So I took that tough love to heart and made my decision. I decided to ride. I decided to stop over-thinking everything. I rode through a series of low-speed turns singing a song in my head instead of fretting over what I was doing. I still had to put my foot down a few times, but I didn’t let it bother me. I still felt anxiety at the introduction of each new maneuver, and oh boy did I screw a lot of things up, but the screw-ups were normal learning rather than fear-based mistakes. And I got through them all. And I passed the riding tests at the end of the day. Not by much, and not without a lot of discussion on the improvements I need before I’ll be truly road-ready, but I did pass. Not everyone in the class did.
So now I’m in some sort of motorcycle purgatory. I’ve proven I have the basic mechanical skills to ride a motorcycle. I’ve proven I have the mental capability to do it. And I’ve overcome some significant challenges. But I have a lot of work ahead of me, and I still haven’t beaten all of my fears and anxieties. I’ve come a long way, but I still have a long way to go. (Motorcycle No Man’s Land…?)
Here’s where the metaphor ends. Because riding a motorcycle is optional, while quitting smoking is not. All smokers WILL quit eventually, one way or another, whether they want to or not. As for the motorcycle, after some more practice and coaching and actual street-riding, I will be able to make a decision about whether riding is for me (as opposed to being a passenger). An informed, honest decision, not a fear-based, excuse-filled decision.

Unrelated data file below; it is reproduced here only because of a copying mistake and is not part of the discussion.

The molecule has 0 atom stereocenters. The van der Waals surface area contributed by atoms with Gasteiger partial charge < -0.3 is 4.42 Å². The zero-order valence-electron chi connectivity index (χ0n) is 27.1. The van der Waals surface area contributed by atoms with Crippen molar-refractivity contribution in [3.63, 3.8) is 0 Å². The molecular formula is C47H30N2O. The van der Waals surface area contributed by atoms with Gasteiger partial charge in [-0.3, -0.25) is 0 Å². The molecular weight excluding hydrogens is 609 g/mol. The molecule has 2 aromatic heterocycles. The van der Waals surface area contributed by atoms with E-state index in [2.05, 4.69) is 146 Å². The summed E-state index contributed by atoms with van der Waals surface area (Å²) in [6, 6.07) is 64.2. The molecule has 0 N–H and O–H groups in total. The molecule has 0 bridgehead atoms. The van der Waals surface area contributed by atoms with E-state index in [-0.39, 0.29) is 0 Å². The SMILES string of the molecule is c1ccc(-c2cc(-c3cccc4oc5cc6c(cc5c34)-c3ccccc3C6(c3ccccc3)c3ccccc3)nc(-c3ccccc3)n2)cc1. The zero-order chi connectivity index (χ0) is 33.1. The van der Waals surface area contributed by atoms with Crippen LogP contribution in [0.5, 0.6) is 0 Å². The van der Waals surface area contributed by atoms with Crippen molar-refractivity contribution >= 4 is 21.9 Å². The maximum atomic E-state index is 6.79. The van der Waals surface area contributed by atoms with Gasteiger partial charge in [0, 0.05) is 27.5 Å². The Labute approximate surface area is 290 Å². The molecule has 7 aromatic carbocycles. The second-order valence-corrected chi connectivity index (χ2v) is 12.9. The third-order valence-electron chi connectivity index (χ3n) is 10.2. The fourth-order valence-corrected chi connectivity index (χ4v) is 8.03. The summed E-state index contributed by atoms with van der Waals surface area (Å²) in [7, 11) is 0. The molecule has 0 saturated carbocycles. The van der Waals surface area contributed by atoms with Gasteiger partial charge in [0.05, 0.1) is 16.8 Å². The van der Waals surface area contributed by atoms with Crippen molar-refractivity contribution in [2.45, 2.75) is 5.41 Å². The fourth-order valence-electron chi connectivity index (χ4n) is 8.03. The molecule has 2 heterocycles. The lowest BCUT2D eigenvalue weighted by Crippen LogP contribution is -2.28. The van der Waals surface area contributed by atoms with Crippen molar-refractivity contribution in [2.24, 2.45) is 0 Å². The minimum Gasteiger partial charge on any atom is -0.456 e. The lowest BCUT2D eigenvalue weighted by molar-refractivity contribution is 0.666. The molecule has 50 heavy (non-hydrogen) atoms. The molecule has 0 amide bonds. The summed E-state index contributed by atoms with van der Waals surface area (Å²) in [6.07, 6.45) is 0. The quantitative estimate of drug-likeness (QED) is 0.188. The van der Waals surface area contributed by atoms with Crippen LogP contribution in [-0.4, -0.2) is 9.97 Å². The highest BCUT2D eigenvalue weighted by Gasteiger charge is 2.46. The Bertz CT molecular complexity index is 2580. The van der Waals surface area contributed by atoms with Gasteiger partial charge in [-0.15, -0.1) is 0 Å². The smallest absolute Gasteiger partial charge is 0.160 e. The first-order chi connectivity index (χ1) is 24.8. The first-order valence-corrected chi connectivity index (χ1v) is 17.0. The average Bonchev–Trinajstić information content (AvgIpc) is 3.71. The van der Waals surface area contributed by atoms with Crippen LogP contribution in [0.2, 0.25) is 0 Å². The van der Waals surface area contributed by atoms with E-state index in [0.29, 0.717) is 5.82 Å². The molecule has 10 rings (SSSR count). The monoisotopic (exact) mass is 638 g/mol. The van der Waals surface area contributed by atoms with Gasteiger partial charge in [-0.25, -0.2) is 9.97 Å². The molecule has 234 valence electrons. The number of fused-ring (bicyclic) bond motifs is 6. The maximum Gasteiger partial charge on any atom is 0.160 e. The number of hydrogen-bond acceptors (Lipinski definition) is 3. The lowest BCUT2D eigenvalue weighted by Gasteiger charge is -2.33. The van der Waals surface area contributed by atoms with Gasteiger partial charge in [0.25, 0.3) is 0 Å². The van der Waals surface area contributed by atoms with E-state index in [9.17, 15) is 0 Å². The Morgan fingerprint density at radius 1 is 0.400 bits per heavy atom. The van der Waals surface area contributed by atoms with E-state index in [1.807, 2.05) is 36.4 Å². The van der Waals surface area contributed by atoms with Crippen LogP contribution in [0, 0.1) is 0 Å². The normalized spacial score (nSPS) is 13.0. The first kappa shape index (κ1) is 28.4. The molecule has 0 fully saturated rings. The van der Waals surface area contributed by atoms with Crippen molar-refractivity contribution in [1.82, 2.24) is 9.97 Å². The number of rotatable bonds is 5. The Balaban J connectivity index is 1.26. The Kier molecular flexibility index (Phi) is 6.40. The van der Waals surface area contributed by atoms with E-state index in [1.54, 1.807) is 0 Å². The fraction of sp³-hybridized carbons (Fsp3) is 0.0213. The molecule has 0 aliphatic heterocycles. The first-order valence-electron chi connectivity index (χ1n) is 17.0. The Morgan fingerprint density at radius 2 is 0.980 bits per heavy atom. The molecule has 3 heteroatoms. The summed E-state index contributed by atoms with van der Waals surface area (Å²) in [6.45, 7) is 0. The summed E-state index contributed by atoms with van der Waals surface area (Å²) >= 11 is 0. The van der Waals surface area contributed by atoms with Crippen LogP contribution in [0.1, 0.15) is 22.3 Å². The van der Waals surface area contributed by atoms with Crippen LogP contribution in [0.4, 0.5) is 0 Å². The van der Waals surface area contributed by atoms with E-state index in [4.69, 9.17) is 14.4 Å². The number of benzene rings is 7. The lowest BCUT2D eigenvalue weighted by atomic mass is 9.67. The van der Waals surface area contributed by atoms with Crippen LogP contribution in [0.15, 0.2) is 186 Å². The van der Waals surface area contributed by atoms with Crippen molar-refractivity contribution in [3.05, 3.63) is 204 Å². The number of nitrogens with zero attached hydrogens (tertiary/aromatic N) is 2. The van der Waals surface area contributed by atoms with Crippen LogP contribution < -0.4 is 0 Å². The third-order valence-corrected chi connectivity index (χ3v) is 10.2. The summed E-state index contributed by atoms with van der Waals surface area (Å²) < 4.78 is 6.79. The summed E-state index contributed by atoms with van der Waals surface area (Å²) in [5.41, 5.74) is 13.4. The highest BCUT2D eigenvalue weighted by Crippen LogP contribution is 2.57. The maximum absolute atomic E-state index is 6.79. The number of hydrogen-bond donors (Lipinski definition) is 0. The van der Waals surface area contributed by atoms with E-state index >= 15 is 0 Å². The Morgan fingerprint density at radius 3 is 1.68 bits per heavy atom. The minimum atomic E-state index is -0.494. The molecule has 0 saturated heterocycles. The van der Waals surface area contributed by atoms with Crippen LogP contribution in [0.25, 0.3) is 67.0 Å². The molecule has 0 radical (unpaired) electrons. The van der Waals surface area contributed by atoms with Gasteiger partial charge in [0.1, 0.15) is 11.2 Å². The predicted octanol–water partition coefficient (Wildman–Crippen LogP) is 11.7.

If you’re still here, thanks for reading. I wrote this as a reminder to myself the next time I’m faced with a challenge and find myself looking for excuses to give up rather than risk failure. I can never let myself forget how I felt at lunchtime Saturday compared to how I felt at the end of Sunday.
The parallels to my quit smoking adventure have been impossible to ignore. Junkie thoughts and junkie excuses aren’t only about overcoming addiction. They are about life in general. I quit smoking – I can do anything!